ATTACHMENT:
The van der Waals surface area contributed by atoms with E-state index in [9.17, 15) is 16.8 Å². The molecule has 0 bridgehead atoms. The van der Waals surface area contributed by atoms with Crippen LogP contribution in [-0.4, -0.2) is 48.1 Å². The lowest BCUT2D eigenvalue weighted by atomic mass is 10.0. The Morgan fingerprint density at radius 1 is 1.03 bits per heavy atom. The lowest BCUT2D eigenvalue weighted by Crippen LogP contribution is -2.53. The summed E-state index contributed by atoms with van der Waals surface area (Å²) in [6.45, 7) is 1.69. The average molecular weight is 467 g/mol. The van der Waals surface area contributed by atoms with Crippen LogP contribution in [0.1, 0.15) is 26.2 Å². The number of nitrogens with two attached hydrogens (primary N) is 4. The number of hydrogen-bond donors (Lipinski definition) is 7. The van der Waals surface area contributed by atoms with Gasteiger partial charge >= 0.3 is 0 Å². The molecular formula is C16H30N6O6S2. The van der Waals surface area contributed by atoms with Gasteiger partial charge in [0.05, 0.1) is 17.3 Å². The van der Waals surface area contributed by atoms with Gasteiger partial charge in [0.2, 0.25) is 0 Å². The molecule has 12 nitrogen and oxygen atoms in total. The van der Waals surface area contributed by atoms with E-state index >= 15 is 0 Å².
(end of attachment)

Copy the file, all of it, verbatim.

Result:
The van der Waals surface area contributed by atoms with E-state index in [9.17, 15) is 16.8 Å². The molecule has 0 bridgehead atoms. The van der Waals surface area contributed by atoms with Crippen LogP contribution in [-0.4, -0.2) is 48.1 Å². The lowest BCUT2D eigenvalue weighted by atomic mass is 10.0. The Morgan fingerprint density at radius 1 is 1.03 bits per heavy atom. The lowest BCUT2D eigenvalue weighted by Crippen LogP contribution is -2.53. The summed E-state index contributed by atoms with van der Waals surface area (Å²) in [6.45, 7) is 1.69. The average molecular weight is 467 g/mol. The van der Waals surface area contributed by atoms with Crippen LogP contribution in [0.1, 0.15) is 26.2 Å². The number of nitrogens with two attached hydrogens (primary N) is 4. The number of hydrogen-bond donors (Lipinski definition) is 7. The van der Waals surface area contributed by atoms with Gasteiger partial charge >= 0.3 is 0 Å². The molecular formula is C16H30N6O6S2. The van der Waals surface area contributed by atoms with Gasteiger partial charge in [0.05, 0.1) is 17.3 Å². The van der Waals surface area contributed by atoms with Gasteiger partial charge in [0.2, 0.25) is 0 Å². The molecule has 12 nitrogen and oxygen atoms in total. The van der Waals surface area contributed by atoms with E-state index >= 15 is 0 Å².